China can’t have access to South China Sea isles: Rex Tillerson
Donald Trump’s nominee for secretary of state Rex Tillerson says China must be denied access to artificial islands built in the disputed waters
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Tokyo: In an apparent toughening of the US’s stance on the South China Sea, President-elect Donald Trump’s nominee for Secretary of State said China must be denied access to artificial islands built in the disputed waters.
Hours into a confirmation hearing with the Senate Foreign Relations Committee, where he was grilled extensively about his views on Russia, former Exxon Mobil Corp. chief Rex Tillerson said that a failure to respond to China’s actions had allowed it to “keep pushing the envelope” in the South China Sea.
“We’re going to have to send China a clear signal that first the island-building stops and second your access to those islands is also not going to be allowed,” he said when asked whether he would support a more aggressive posture in the South China Sea. He compared China’s actions to those of Russia in the Crimea.
China claims more than 80% of the South China Sea, where it has constructed artificial land features on seven rocks and reefs, and installed military facilities. Vietnam, the Philippines, Brunei, Malaysia and Taiwan also claim parts of the same area, through which more than $5 trillion of trade passes each year.
Tillerson offered no detail about how the US could stop China from building islands, or prevent access, but in recent years the US has consistently conducted freedom of navigation operations throughout the area.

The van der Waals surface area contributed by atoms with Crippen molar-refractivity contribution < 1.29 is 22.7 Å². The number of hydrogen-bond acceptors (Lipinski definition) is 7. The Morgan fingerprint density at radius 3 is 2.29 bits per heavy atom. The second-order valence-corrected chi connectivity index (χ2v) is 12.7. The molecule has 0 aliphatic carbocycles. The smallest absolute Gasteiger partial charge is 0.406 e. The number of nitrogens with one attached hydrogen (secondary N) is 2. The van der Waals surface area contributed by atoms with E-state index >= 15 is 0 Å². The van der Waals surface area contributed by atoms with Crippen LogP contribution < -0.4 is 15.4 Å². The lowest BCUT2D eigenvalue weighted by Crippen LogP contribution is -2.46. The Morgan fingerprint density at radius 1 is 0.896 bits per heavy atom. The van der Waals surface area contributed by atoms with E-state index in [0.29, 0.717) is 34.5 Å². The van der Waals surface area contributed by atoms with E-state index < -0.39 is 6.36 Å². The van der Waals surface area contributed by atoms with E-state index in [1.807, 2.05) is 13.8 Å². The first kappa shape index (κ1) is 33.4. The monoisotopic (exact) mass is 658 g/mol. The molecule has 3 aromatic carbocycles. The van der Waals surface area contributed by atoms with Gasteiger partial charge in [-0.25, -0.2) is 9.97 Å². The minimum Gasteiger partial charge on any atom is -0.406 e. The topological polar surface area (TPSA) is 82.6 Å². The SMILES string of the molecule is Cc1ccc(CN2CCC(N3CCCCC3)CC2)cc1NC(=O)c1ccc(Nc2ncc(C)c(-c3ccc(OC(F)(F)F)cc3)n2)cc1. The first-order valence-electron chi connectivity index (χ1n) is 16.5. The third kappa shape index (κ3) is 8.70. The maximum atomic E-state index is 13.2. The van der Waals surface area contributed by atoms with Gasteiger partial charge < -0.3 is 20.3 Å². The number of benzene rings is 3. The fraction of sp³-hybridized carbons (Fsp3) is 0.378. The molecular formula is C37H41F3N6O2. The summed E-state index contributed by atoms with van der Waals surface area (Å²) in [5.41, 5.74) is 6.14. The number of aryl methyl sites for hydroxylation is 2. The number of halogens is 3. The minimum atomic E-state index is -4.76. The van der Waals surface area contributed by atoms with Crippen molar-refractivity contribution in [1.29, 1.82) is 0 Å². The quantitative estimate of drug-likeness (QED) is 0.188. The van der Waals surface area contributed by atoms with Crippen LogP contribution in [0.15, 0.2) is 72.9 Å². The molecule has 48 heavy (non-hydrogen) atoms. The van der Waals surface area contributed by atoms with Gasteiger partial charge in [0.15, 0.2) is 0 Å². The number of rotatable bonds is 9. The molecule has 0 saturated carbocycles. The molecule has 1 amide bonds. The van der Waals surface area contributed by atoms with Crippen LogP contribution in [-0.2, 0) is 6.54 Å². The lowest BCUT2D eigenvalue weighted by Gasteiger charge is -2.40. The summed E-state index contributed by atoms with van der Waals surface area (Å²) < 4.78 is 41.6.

“This is the sort of off-the-cuff remark akin to a tweet that pours fuel on the fire and maybe makes things worse,” said Malcolm Davis, a senior analyst at the Australian Strategic Policy Institute in Canberra. “Short of going to war with China, there is nothing the Americans can do.”
In March, Trump accused Beijing of building a military fortress. “They do that at will because they have no respect for our president and they have no respect for our country,” he said.
Tillerson also said he would stand by US defence treaties with Japan and South Korea. These had been in doubt after Trump said in an interview in March last year that he would consider withdrawing US troops if the allies didn’t pay more for their upkeep. Asked whether he agreed with Trump’s assertion that it wouldn’t be a bad thing for the US if Japan and South Korea acquired nuclear weapons, Tillerson said he “did not agree.”
The nominee also appeared to suggest he would maintain a US pledge to defend Japan-administered islands close to Taiwan against any military take-over by China, which also claims them. Japanese and Chinese ships and planes frequently tail one another around the uninhabited islands known as Senkaku in Japan and Diaoyu in China.
“We have long-standing ally commitments with Japan and South Korea in the area and I think we would respond in accordance with those accords,” he said. “Certainly we have made commitments to Japan in terms of a guarantee of their defense.”
Japanese chief cabinet secretary Yoshihide Suga declined to comment on Tillerson’s remarks on the islands. Bloomberg